This book, by the author of Sarah’s Key, also takes place in Paris and also has two time lines—the present and the past—but that’s where the similiarities between the two books end. A Secret Kept is the story of a shattered French family, told from the standpoint of the adult son Antoine, who is going through a mid-life crisis, looking back at his past and trying to make sense of it. He is an apparently successful architect who has lost his creative thirst; he has lost his wife to a younger man and he has lost his beloved children to the emotional chasm that marks the teen years. He lives in a depressing apartment, still yearns for the ex-wife he can’t have, and has trouble finding reasons to get up in the morning.
Antoine’s decision to treat his sister to a visit to their childhood vacation spot for her fortieth birthday is a turning point, for the visit sparks a flood of memories for Antoine and Melanie, but in Melanie’s case, it revives a repressed memory which triggers shock and a near-fatal car crash. As she recovers from a broken back, Melanie also recovers the memory, and it concerns their beloved mother who had died of a cerebral aneurysm when they were just children. Following their mother’s death, their father had retreated into a cold and distant shell and Antoine especially lost any connection to his father from that point to the present.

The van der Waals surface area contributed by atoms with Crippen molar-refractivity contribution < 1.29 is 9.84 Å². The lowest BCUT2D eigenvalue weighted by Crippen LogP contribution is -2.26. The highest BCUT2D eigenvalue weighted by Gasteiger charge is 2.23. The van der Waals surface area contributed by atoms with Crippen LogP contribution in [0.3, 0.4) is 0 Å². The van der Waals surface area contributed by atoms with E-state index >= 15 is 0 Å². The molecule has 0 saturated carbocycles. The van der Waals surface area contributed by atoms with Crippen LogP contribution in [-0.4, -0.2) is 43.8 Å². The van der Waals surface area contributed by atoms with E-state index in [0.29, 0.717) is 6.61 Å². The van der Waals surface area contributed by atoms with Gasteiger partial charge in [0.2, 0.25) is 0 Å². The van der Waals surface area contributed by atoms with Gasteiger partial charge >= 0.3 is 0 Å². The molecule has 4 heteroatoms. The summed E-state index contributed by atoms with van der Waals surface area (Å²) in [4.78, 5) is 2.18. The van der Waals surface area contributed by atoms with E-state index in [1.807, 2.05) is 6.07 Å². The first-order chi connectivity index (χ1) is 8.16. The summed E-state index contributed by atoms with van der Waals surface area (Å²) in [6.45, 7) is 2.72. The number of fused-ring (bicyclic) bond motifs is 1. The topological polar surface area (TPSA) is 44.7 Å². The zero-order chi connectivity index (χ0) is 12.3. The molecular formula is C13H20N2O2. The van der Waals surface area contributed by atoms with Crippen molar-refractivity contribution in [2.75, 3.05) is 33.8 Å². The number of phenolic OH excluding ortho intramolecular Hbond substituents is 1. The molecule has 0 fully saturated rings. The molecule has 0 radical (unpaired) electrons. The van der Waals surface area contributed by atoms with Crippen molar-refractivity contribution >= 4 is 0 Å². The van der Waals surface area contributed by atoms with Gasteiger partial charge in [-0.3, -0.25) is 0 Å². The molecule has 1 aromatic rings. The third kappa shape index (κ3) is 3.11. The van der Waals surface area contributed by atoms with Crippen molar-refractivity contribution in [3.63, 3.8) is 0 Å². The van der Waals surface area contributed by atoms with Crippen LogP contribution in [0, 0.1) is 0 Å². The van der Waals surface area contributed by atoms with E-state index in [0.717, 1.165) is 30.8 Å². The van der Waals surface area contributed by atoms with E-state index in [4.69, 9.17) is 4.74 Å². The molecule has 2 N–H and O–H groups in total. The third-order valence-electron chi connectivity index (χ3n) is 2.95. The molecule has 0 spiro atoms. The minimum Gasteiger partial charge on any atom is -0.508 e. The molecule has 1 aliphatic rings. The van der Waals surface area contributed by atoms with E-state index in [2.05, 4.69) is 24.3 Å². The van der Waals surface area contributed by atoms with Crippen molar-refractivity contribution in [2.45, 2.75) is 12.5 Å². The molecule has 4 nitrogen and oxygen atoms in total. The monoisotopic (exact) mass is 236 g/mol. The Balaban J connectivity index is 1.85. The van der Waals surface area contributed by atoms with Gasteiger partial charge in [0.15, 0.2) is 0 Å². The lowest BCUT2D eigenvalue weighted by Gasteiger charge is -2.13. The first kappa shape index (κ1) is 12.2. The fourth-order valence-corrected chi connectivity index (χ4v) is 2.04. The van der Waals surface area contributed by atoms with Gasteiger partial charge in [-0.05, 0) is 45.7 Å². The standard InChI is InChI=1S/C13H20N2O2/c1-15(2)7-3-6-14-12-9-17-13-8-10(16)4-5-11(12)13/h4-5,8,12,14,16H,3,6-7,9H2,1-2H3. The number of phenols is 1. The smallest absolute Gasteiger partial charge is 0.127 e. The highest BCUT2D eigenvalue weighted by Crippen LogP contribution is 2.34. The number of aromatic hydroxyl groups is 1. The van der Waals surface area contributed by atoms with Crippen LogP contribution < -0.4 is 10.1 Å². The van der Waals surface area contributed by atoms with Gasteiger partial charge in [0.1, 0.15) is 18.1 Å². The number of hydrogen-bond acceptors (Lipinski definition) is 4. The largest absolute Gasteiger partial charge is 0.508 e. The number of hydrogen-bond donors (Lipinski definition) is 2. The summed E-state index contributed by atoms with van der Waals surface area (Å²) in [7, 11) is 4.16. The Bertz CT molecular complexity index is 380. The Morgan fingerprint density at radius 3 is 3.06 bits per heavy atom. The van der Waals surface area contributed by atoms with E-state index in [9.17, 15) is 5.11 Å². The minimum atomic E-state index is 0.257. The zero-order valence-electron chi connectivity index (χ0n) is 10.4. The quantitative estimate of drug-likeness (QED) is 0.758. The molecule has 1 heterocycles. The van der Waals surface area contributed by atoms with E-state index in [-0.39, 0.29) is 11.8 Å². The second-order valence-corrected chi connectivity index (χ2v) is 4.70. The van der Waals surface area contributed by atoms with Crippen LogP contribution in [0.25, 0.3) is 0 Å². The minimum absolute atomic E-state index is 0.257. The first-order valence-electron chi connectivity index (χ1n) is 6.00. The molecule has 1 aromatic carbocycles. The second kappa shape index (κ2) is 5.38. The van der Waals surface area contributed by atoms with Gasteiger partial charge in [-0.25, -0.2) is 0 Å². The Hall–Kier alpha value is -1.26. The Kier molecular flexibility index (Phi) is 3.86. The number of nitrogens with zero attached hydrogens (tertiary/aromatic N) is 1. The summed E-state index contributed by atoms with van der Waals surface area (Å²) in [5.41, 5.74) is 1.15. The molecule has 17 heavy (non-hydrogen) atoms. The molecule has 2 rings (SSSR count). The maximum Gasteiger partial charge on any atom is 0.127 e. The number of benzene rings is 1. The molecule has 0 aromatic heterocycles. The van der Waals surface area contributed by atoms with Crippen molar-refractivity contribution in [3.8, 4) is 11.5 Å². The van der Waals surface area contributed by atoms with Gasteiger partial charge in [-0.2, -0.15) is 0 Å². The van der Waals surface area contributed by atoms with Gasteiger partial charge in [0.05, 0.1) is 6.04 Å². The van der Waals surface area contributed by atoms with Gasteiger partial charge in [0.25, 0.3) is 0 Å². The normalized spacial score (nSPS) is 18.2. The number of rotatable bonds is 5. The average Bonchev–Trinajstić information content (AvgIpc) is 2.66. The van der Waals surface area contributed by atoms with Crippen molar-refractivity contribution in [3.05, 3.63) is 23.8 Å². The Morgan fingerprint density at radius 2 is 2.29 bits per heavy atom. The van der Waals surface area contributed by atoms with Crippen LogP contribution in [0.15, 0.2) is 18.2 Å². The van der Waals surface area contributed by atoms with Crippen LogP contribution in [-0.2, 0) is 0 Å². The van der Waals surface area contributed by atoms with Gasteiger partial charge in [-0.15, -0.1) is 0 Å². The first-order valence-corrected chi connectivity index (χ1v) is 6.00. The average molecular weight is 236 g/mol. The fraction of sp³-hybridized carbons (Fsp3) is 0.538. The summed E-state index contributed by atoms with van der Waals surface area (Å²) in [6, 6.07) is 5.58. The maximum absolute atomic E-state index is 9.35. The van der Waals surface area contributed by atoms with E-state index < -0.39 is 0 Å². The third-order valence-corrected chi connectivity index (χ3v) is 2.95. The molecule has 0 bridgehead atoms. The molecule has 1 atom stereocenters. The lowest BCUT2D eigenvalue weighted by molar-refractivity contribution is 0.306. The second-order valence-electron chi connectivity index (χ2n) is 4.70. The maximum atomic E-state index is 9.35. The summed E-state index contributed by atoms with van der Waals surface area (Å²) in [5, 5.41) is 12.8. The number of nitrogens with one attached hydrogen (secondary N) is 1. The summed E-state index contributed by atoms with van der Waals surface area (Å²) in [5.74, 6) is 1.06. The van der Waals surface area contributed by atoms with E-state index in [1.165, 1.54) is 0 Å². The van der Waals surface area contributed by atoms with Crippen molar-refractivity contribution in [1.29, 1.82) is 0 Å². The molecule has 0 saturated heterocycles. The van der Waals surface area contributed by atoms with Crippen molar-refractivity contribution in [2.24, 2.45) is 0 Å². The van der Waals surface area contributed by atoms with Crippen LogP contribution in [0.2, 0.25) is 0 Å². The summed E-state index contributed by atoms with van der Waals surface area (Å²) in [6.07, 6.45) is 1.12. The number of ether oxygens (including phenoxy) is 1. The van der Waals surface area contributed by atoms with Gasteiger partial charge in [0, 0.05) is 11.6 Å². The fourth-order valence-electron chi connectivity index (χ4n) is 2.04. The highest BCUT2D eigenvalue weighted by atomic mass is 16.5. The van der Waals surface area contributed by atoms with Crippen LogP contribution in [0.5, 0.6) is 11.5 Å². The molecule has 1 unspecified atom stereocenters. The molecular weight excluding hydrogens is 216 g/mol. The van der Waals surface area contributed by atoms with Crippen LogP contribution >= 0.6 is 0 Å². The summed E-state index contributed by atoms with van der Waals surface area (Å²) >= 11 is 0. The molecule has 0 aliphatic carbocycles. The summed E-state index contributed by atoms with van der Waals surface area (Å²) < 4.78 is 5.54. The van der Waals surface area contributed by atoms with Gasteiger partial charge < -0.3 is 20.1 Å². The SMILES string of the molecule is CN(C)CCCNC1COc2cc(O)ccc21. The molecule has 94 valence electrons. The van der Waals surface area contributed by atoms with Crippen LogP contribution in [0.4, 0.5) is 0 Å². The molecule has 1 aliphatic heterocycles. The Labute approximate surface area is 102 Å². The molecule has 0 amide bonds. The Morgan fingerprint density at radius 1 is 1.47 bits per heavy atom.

Death is a constant theme in this book. Not just the mother whose death was so traumatic, but seemingly everywhere Antoine looks. Even the sexy and feisty woman with whom Antoine enters into a passionate fling turns out to be a mortician. As the secret about Antoine and Melanie’s mother is slowly unveiled, so the dysfunction of their family begins to make more sense. There is no single dramatic reveal in “A Secret Kept,” but rather a series of secrets which come to light and whose exposure ultimately bring a kind of peace to Antoine.
What I find notable about this book is, first, that it is familiar in the sense that all families have their “secrets” which can shape and define the lives of family members , sometimes over many generations. While some reviewers were upset by the quiet ending to the book, I found it utterly realistic. I was of two minds about Antoine’s introspection which makes up the entirety of the book. As often as it illuminates the story and accurately conveys Antoine’s mindset, it is also depressing at times, wordy to the point of boring on occasion, and has more than a hint of melodrama in it. Perhaps not as powerful a story as Sarah’s Key, nonetheless A Secret Kept is an honest portrayal of psychological trauma and of finding the strength to survive it.